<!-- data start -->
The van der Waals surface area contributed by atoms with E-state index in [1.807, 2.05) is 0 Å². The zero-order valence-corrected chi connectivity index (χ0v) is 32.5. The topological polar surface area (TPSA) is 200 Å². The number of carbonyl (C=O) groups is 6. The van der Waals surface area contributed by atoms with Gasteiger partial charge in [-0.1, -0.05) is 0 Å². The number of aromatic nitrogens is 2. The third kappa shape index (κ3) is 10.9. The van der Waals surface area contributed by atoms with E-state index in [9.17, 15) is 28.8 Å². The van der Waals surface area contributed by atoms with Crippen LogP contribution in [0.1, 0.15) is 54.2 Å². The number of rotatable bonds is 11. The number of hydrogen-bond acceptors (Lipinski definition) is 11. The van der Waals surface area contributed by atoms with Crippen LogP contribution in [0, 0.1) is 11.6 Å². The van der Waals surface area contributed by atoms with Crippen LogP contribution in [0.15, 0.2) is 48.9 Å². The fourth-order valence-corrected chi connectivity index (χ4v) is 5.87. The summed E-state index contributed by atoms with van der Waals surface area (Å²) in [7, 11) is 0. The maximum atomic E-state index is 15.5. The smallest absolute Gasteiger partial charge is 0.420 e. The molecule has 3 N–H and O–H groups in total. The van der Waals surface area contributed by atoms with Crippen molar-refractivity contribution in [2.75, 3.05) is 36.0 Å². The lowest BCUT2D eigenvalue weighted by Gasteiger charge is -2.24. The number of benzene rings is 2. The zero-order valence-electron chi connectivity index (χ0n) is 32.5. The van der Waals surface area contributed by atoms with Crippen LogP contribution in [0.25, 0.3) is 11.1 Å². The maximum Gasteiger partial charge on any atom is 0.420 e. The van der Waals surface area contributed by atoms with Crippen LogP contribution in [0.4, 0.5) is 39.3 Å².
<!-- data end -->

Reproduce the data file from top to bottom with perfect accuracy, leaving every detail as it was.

The van der Waals surface area contributed by atoms with E-state index in [1.807, 2.05) is 0 Å². The zero-order valence-corrected chi connectivity index (χ0v) is 32.5. The topological polar surface area (TPSA) is 200 Å². The number of carbonyl (C=O) groups is 6. The van der Waals surface area contributed by atoms with Gasteiger partial charge in [-0.1, -0.05) is 0 Å². The number of aromatic nitrogens is 2. The third kappa shape index (κ3) is 10.9. The van der Waals surface area contributed by atoms with E-state index in [9.17, 15) is 28.8 Å². The van der Waals surface area contributed by atoms with Crippen LogP contribution in [0.1, 0.15) is 54.2 Å². The number of rotatable bonds is 11. The number of hydrogen-bond acceptors (Lipinski definition) is 11. The van der Waals surface area contributed by atoms with Crippen LogP contribution in [0, 0.1) is 11.6 Å². The van der Waals surface area contributed by atoms with Crippen LogP contribution in [0.15, 0.2) is 48.9 Å². The fourth-order valence-corrected chi connectivity index (χ4v) is 5.87. The summed E-state index contributed by atoms with van der Waals surface area (Å²) in [7, 11) is 0. The maximum atomic E-state index is 15.5. The smallest absolute Gasteiger partial charge is 0.420 e. The molecule has 3 N–H and O–H groups in total. The van der Waals surface area contributed by atoms with Crippen molar-refractivity contribution in [2.75, 3.05) is 36.0 Å². The lowest BCUT2D eigenvalue weighted by Gasteiger charge is -2.24. The number of benzene rings is 2. The zero-order valence-electron chi connectivity index (χ0n) is 32.5. The van der Waals surface area contributed by atoms with Crippen LogP contribution in [0.25, 0.3) is 11.1 Å². The maximum Gasteiger partial charge on any atom is 0.420 e. The van der Waals surface area contributed by atoms with Crippen LogP contribution in [0.4, 0.5) is 39.3 Å².